Pageant spotlights life, plight of Holocaust survivors

The International Christian Embassy Jerusalem (ICEJ) in conjunction with the Israeli humanitarian organization Yad Ezer La-Haver (Helping Hand) sponsored the fourth Miss Holocaust Survivor pageant in Haifa last month.

This year 14 women participated in the pageant out of 300 applicants. Hailed as heroines, the beautifully adorned ladies walked down the red-carpeted catwalk lined with photographers and a cheering crowd of almost 1,000 people.

“Tonight we’re letting some women who survived the Holocaust have something that was robbed from them in their youth,” ICEJ spokesman David Parsons told Israeli media. “We want to give something back to them tonight; it’s for them to enjoy.”

The event has been criticized by some as being inappropriate. However, this year’s runner-up, Esther Libber, who was hiding in a Polish forest when she was rescued, had a different take on the event.

“I have the privilege to show the world that Hitler wanted to exterminate us, and [yet] we are alive,” she said. “We are also enjoying life. Thank God it’s this way.”

The 2016 winner was Russian-born 75-year-old Anna Grinis, whose family escaped Nazi Europe when she was a little girl.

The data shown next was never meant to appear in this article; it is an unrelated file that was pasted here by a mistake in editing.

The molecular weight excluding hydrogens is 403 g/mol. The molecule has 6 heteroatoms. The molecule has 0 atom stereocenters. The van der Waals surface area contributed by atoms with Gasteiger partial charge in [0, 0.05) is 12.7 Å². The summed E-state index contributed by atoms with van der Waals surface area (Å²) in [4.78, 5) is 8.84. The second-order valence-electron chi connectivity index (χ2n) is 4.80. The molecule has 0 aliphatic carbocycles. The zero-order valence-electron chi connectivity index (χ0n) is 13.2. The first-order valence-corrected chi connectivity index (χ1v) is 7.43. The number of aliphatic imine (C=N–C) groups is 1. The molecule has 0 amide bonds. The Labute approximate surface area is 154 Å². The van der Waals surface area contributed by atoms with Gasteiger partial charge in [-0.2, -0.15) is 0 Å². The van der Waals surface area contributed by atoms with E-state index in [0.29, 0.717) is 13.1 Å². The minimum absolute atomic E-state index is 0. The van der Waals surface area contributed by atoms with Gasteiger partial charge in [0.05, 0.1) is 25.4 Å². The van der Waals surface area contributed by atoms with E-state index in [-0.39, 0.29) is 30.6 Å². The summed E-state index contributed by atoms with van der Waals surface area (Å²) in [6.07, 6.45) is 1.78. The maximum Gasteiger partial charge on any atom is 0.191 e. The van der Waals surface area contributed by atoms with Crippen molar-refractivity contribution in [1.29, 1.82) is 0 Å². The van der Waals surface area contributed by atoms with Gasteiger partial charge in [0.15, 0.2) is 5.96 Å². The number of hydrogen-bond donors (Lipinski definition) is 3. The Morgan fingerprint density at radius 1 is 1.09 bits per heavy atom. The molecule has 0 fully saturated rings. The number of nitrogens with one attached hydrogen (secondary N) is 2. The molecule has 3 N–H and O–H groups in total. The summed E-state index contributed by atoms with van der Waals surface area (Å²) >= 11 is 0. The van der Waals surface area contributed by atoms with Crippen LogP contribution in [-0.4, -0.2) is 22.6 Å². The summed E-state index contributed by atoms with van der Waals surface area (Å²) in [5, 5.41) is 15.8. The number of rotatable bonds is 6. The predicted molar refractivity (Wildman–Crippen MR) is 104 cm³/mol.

“I have no words to describe how excited I am,” she said upon winning.

Sara Netanyahu, the prime minister’s wife, was present to hug her.

“You all have endured the darkest period in history, and despite everything, you chose life. You chose to raise families, to work, to create and to continue living. You won,” Netanyahu said.

The pageant is a way of honoring those who survived the shoah, and of keeping alive the memory of what happened. Children and young people were among those in the audience. Moreover, the event has drawn attention to the fact that many survivors in Israel live in dire poverty. Discussing the purpose of the event in 2013, Parsons explained to the press: “The pageant focuses not only on what they went through but on what they’re going through now.”

Israel’s Forum for Public Housing announced earlier this month that around 3,600 survivors “are living in shameful housing conditions, because the rental assistance they receive is insufficient and there is no public housing for them.” The UK’s Telegraph reported in January that: “A survey in 2015 found that of the roughly 189,000 Holocaust survivors living in Israel, about 45,000 are in poverty.”

Wanting to do something about this, Yad Ezer, in partnership with ICEJ AID, opened a ‘Warm Home,’ in 2014. The home is an assisted living, special facility and sanctuary for Holocaust survivors. There is a waiting list for the home and ICEJ has acquired and renovated buildings on the same street in order to expand the shelter. The Yad Ezer website explains that Director Shimon Sabag decided the home was needed after noticing how many people standing in line at his soup kitchen had concentration camp tattoos on their arms.

“It gave me shivers. I always thought these people had been taken care of,” he said.

ICEJ has stated that help is needed to manage the costs of running the home and for renovating more apartments. Click here to help with this cause.